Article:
According to the British Comedy Guide, the long-running British ‘panel/quiz’ show, QI (which stands for Quite Interesting), is finally headed to America for broadcast. Hosted by Stephen Fry and co-starring resident panelist Alan Davies (Jonathan Creek), the series has had its challenges in years past crossing the Atlantic, largely due to rights issues with the images that appear on-screen associated with the myriad of topics and questions posed to the panelists. The series was created by the great John Lloyd who has also had a producing hand in several other notable British comedy series such as Not the Nine O’Clock News, Spitting Image, Blackadder and Hitchhiker’s Guide to the Galaxy. While a majority of the questions border on impossible or, at least, extremely obscure, virtually insuring that a correct answer will not be given, points are awarded to the panelists for not only for right answers, but also for interesting ones, regardless of whether they are right or even relate to the original question. Conversely, points are deducted from a panelist who gives “answers which are not only wrong, but pathetically obvious“.
QI takes a bit of a cue from Sesame Street in that each series corresponds to a letter of the alphabet. Season one, which premiered in 2003 was themed around the letter “A”. Now in its’ 12th season, the “L” season of QI continues its’ practice of Davies’ as the resident panelist with three revolving guest panelists from the world of stand-up comedy or having a comedy background. While much of the program may be very British-centric, it is brilliant and should translate well in the States. What I’ve always found amazing (or puzzling) is the fact that panel shows that are such a big part of the BBC schedule do not travel well across the Atlantic. Nor are they duplicated. Save for Who’s Line is it Anyway?, no American broadcaster tries to re-make a British panel show. Programs such as QI, Have I Got News for You, Mock the Week, Never Mind the Buzzcocks and Would I Lie to You? have never seen the light of day in the U.S., in their original form or as re-makes.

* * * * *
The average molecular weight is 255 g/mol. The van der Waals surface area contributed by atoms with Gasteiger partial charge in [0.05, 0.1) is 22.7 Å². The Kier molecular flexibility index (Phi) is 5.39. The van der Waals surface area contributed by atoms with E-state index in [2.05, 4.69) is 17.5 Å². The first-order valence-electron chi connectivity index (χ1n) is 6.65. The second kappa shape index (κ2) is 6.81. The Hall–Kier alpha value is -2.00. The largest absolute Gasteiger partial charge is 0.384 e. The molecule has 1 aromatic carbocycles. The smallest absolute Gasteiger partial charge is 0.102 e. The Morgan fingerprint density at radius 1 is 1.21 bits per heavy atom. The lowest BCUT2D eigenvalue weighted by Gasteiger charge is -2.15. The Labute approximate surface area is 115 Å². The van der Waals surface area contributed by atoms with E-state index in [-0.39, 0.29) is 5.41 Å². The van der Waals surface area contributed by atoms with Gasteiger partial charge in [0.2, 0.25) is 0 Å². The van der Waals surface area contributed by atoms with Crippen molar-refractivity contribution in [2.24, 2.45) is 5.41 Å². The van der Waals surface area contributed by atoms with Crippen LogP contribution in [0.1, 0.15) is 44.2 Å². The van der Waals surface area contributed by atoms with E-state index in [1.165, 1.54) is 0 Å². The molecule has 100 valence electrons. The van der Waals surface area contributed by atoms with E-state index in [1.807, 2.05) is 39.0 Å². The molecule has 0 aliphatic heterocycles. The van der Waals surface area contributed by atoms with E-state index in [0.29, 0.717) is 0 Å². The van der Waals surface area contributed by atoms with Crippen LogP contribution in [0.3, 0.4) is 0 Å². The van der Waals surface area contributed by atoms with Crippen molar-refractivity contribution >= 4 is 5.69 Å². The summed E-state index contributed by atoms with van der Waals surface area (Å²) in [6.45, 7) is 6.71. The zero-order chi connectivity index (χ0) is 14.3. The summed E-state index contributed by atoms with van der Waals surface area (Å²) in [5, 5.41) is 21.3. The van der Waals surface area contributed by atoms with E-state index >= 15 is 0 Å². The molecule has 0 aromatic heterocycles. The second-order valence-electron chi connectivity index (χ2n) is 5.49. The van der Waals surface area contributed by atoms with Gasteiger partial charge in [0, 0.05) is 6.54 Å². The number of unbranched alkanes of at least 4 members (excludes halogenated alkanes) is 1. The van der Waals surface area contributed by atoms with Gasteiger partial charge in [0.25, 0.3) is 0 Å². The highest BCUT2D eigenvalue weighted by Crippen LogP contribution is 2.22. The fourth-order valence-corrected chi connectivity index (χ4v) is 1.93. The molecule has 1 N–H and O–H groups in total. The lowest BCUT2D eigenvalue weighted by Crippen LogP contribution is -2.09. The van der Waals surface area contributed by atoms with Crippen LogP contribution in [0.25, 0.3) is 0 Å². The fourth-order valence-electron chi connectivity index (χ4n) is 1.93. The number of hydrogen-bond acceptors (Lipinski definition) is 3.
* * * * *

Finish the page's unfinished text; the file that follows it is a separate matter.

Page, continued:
On any given show or series, you are virtually guaranteed seeing some of the sharpest, quick-witted, most intelligent minds of the British comedy world such as Rob Brydon, Bill Bailey (who, btw, holds the record for most appearances on QI with 34), Sue Perkins, David Mitchell and Jo Brand. I have a hard time believing that you would get the same participation from equivalent comic minds in the U.S. to appear on weekly programs of this nature. If you need a quick look at QI, here’s a clip that will be perfect for you next time you’re at a party and need to know the difference between a cake and a biscuit.
In case you need a more comprehensive printed download before the first broadcast on February 19 on BBC America, the British Comedy Guide has put together perhaps the most detailed guide to all 186 (plus the pilot) episodes of QI with their brilliant episode-by-episode details on all the facts revealed by the show since 2003. That should keep you busy until the series premiere. As the QI Elves (series researchers) get ready for ‘series M’, it’s not clear as to what letter of the alphabet BBC America will start with. Whatever series it is, this is well worth checking out if you aren’t familiar with it.